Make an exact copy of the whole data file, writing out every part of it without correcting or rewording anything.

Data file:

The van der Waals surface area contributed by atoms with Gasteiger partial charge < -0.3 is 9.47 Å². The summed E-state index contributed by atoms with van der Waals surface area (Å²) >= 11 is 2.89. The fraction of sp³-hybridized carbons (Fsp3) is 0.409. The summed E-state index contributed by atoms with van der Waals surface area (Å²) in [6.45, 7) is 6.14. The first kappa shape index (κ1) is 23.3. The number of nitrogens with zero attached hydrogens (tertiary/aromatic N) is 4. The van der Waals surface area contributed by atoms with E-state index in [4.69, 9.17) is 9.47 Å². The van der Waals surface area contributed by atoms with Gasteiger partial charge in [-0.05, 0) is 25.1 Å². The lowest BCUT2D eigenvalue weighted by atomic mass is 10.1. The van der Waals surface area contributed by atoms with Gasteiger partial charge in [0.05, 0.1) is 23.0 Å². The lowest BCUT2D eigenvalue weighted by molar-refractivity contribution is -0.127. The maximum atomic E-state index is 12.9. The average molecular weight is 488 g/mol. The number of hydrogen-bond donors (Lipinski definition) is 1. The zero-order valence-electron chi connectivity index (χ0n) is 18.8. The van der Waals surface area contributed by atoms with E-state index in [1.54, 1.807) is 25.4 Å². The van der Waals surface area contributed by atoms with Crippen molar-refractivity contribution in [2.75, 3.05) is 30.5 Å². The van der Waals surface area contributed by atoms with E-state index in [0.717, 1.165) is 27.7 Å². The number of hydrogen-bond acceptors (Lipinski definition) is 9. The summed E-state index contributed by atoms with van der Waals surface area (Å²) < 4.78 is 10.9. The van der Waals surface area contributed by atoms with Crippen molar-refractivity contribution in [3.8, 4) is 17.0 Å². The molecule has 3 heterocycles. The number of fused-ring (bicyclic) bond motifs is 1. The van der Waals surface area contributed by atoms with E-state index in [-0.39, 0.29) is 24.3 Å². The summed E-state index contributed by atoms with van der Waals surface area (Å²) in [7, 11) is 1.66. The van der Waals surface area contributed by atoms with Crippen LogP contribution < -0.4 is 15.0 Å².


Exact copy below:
The van der Waals surface area contributed by atoms with Gasteiger partial charge < -0.3 is 9.47 Å². The summed E-state index contributed by atoms with van der Waals surface area (Å²) >= 11 is 2.89. The fraction of sp³-hybridized carbons (Fsp3) is 0.409. The summed E-state index contributed by atoms with van der Waals surface area (Å²) in [6.45, 7) is 6.14. The first kappa shape index (κ1) is 23.3. The number of nitrogens with zero attached hydrogens (tertiary/aromatic N) is 4. The van der Waals surface area contributed by atoms with E-state index in [4.69, 9.17) is 9.47 Å². The van der Waals surface area contributed by atoms with Gasteiger partial charge in [-0.05, 0) is 25.1 Å². The lowest BCUT2D eigenvalue weighted by atomic mass is 10.1. The van der Waals surface area contributed by atoms with Gasteiger partial charge in [0.05, 0.1) is 23.0 Å². The lowest BCUT2D eigenvalue weighted by molar-refractivity contribution is -0.127. The maximum atomic E-state index is 12.9. The average molecular weight is 488 g/mol. The number of hydrogen-bond donors (Lipinski definition) is 1. The zero-order valence-electron chi connectivity index (χ0n) is 18.8. The van der Waals surface area contributed by atoms with E-state index in [1.54, 1.807) is 25.4 Å². The van der Waals surface area contributed by atoms with Crippen molar-refractivity contribution in [2.75, 3.05) is 30.5 Å². The van der Waals surface area contributed by atoms with E-state index in [0.717, 1.165) is 27.7 Å². The number of hydrogen-bond acceptors (Lipinski definition) is 9. The summed E-state index contributed by atoms with van der Waals surface area (Å²) < 4.78 is 10.9. The van der Waals surface area contributed by atoms with Crippen molar-refractivity contribution in [3.8, 4) is 17.0 Å². The molecule has 3 heterocycles. The number of fused-ring (bicyclic) bond motifs is 1. The van der Waals surface area contributed by atoms with E-state index in [-0.39, 0.29) is 24.3 Å². The summed E-state index contributed by atoms with van der Waals surface area (Å²) in [7, 11) is 1.66. The van der Waals surface area contributed by atoms with Crippen LogP contribution < -0.4 is 15.0 Å².